In helping assess whether a relationship with an external company may constitute a Conflict of Interest, the Queensland Government QTenders website may be of assistance as it lists Queensland Rail opportunities that are upcoming, current or closed where the value of the contract or arrangement is $10,000 and over;
2.2.1 Special Conflict – Lobbyists
All new employees are to provide Legal Unit – Ethics/Integrity, within one month of taking up duty, a disclosure of employment as a Lobbyist in the previous two years that may have the potential to impact on their ability to properly and impartially discharge the duties of their role, and/or be an Actual or Perceived Conflict of Interest in relation to their role. Should it be determined that there is a Potential conflict, the employee is required to resolve the concerns in favour of the interest owed to Queensland Rail and must be resolved to the satisfaction of Queensland Rail management within 14 calendar days as failure to do so may result in a breach of this Standard and/or the Code of Conduct.
If in the course of your work you are approached by someone who is a Lobbyist seeking to conduct a Lobbyist activity, they must be listed on the Register of Lobbyists found in the Queensland Integrity Commissioner’s website, unless the lobbying activity is excluded under the Integrity Act. Contact with Lobbyists who are seeking to conduct a Lobbyist activity is to be reported to Legal Unit – Ethics/Integrity so as to be recorded in the Corporate Register.
Further information on lobbyists can be found on the Integrity Commissioner’s website.
2.2.2 Special Conflict – Working with Family Members
Generally, Queensland Rail will not allow employees to directly supervise a family member. This is however subject to operational considerations. Where a reasonable transition and adjustment can be made and the person agrees, and a position is available, person(s) affected may be relocated to another part of the business.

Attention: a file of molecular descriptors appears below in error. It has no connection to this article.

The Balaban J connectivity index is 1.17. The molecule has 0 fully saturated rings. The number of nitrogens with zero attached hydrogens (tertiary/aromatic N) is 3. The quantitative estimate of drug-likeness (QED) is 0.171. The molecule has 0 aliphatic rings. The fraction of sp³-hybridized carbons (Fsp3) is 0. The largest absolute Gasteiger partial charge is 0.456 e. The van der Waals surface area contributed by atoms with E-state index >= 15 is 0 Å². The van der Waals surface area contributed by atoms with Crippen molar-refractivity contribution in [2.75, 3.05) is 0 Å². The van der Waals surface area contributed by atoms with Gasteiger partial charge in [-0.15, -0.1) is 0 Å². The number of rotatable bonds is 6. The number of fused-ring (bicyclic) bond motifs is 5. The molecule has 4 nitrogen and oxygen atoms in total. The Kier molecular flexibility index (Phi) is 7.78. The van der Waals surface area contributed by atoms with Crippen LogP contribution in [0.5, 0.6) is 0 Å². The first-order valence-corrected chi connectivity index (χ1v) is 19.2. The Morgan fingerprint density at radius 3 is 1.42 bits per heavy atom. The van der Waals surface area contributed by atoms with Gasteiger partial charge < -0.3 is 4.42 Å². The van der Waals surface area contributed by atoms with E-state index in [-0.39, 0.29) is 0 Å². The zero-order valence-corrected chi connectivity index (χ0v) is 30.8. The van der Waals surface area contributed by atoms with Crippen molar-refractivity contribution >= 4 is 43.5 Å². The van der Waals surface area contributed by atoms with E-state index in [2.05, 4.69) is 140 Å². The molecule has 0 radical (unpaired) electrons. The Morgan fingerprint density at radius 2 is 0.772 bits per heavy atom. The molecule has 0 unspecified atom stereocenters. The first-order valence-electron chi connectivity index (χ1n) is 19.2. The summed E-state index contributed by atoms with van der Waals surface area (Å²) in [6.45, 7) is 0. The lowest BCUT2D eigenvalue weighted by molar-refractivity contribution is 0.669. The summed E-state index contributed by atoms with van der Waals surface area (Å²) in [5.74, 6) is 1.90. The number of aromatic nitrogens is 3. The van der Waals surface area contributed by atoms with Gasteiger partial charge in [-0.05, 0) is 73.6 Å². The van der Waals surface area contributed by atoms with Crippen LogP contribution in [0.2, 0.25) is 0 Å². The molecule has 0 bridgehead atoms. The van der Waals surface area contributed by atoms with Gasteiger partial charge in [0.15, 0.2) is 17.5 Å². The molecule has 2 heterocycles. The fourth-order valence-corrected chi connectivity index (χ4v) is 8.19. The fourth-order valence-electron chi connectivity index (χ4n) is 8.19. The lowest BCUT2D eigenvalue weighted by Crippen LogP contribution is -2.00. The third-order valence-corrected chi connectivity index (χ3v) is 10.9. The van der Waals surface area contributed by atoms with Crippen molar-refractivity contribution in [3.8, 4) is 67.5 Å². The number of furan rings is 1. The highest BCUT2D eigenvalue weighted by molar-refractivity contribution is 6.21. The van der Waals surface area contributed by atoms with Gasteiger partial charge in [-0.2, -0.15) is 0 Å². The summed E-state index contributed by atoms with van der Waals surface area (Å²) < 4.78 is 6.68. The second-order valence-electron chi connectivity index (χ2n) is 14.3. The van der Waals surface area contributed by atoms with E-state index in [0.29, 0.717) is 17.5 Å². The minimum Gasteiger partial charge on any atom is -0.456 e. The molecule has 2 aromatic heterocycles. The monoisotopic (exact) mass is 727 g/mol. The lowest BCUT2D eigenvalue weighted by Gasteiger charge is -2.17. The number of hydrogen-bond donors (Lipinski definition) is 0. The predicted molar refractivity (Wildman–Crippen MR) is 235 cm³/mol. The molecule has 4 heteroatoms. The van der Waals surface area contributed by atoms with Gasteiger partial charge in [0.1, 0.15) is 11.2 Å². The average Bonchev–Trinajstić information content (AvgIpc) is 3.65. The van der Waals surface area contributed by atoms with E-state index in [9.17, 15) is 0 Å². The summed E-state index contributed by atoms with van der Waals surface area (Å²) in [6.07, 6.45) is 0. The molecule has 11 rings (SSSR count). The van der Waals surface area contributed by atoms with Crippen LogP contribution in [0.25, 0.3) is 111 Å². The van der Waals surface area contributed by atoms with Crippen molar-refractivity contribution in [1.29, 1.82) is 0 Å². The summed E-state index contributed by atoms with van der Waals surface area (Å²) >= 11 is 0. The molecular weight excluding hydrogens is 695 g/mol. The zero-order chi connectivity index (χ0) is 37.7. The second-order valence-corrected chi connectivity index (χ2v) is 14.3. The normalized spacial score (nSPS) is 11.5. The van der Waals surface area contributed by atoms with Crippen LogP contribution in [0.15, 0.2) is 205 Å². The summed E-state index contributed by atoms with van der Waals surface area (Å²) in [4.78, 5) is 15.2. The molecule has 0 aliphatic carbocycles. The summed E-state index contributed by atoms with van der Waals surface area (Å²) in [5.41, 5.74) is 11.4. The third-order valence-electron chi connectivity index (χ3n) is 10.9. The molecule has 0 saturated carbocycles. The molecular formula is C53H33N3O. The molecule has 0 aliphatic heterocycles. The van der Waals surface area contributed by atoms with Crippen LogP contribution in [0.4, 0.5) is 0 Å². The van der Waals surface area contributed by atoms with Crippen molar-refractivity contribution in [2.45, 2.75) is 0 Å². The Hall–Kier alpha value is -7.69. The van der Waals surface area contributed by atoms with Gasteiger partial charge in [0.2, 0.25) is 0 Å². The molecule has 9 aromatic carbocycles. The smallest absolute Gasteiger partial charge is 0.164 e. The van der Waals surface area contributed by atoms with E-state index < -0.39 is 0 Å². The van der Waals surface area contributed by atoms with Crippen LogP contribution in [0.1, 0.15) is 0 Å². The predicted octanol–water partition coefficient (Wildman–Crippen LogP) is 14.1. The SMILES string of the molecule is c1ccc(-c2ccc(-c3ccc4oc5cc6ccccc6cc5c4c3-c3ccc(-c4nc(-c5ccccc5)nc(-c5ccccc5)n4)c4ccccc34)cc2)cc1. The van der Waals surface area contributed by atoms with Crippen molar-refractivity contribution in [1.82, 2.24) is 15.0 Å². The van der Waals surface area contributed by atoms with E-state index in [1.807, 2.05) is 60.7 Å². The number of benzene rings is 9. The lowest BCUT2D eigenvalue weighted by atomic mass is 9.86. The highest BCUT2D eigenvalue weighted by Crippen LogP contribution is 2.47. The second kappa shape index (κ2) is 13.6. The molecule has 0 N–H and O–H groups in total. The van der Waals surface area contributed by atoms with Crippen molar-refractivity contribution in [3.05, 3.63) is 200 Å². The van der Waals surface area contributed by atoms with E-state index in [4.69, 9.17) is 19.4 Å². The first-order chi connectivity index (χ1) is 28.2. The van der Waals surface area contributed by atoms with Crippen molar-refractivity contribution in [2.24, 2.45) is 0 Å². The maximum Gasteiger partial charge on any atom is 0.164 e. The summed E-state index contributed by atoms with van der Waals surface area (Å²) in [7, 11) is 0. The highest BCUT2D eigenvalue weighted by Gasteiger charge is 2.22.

To avoid conflicts and ensure objectivity in situations where family members work in the same area, you need to make sure that job duties, overtime assignments, leave requests, higher grade, and job selection, are based on objective criteria and any pay decisions, and job performance (including discipline) evaluations are handled by an independent person.
In addition, conflicts can occur where family members accept positions with suppliers, customers and other stakeholders. These need to be reported and managed in accordance with the procedures outlined in 2.2.6 in this Standard.
2.2.3 Special Conflict – Material Procurement Activity
In addition to the requirements outlined in this Standard, participants in a Material Procurement Activity will be required to disclose any conflicts of interest during the course of their involvement in the process. The requirement will be managed by the Procurement representative if one is involved otherwise the highest level manager involved will be responsible. Evidence of this process can be captured in minutes or diary notes.
Although remaining responsible for declaring conflicts as and when they may arise, (as outlined in this Standard), employees whose role involves regular exposure to procurement activities are exempted from completing “nil” Conflict of Interest declarations relating to material procurement activity. This exemption is limited to:
- Chief Executive Officer • Head of Procurement
- Executive Leadership Team • Procurement Officers
- GM Commercial • Probity Advisor
- Legal Counsel
2.2.4 Disclosure by Directors
Under the Queensland Rail Transit Authority Act 2013 and Corporations Act 2001 (Cth), Directors of Queensland Rail are specifically required to disclose any Actual or Potential Conflicts of Interest.
Directors will be required to sign a disclosure declaration upon appointment, declaring all relevant Private Interests. It is the duty of each Director to make ongoing disclosures of material interests as soon as the Director becomes aware of his or her interest. An annual declaration via the Related Party Disclosure Questionnaire will also be required as part of the end of financial year audit process.